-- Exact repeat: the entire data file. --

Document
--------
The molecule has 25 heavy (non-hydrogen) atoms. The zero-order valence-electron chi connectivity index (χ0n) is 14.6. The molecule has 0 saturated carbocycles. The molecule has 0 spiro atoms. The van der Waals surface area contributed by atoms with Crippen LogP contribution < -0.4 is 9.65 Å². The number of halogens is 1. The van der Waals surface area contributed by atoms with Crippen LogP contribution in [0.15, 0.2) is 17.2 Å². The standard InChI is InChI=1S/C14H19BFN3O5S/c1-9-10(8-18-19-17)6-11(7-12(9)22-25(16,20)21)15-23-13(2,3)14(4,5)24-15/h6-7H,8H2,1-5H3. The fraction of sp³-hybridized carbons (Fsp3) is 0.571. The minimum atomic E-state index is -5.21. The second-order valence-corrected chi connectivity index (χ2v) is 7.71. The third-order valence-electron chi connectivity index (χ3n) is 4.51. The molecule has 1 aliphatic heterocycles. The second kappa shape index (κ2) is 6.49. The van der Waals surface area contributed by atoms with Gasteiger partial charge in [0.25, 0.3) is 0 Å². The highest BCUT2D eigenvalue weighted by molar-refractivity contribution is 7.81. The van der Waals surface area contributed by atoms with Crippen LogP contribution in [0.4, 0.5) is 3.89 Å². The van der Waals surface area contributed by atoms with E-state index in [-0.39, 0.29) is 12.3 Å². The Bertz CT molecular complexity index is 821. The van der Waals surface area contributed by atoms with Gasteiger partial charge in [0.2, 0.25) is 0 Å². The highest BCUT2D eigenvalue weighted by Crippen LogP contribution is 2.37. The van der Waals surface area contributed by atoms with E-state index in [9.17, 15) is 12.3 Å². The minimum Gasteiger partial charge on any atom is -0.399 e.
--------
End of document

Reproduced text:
The molecule has 25 heavy (non-hydrogen) atoms. The zero-order valence-electron chi connectivity index (χ0n) is 14.6. The molecule has 0 saturated carbocycles. The molecule has 0 spiro atoms. The van der Waals surface area contributed by atoms with Crippen LogP contribution < -0.4 is 9.65 Å². The number of halogens is 1. The van der Waals surface area contributed by atoms with Crippen LogP contribution in [0.15, 0.2) is 17.2 Å². The standard InChI is InChI=1S/C14H19BFN3O5S/c1-9-10(8-18-19-17)6-11(7-12(9)22-25(16,20)21)15-23-13(2,3)14(4,5)24-15/h6-7H,8H2,1-5H3. The fraction of sp³-hybridized carbons (Fsp3) is 0.571. The minimum atomic E-state index is -5.21. The second-order valence-corrected chi connectivity index (χ2v) is 7.71. The third-order valence-electron chi connectivity index (χ3n) is 4.51. The molecule has 1 aliphatic heterocycles. The second kappa shape index (κ2) is 6.49. The van der Waals surface area contributed by atoms with Gasteiger partial charge in [0.25, 0.3) is 0 Å². The highest BCUT2D eigenvalue weighted by molar-refractivity contribution is 7.81. The van der Waals surface area contributed by atoms with Crippen LogP contribution in [0.4, 0.5) is 3.89 Å². The van der Waals surface area contributed by atoms with E-state index in [-0.39, 0.29) is 12.3 Å². The Bertz CT molecular complexity index is 821. The van der Waals surface area contributed by atoms with Gasteiger partial charge in [0.2, 0.25) is 0 Å². The highest BCUT2D eigenvalue weighted by Crippen LogP contribution is 2.37. The van der Waals surface area contributed by atoms with E-state index in [9.17, 15) is 12.3 Å². The minimum Gasteiger partial charge on any atom is -0.399 e.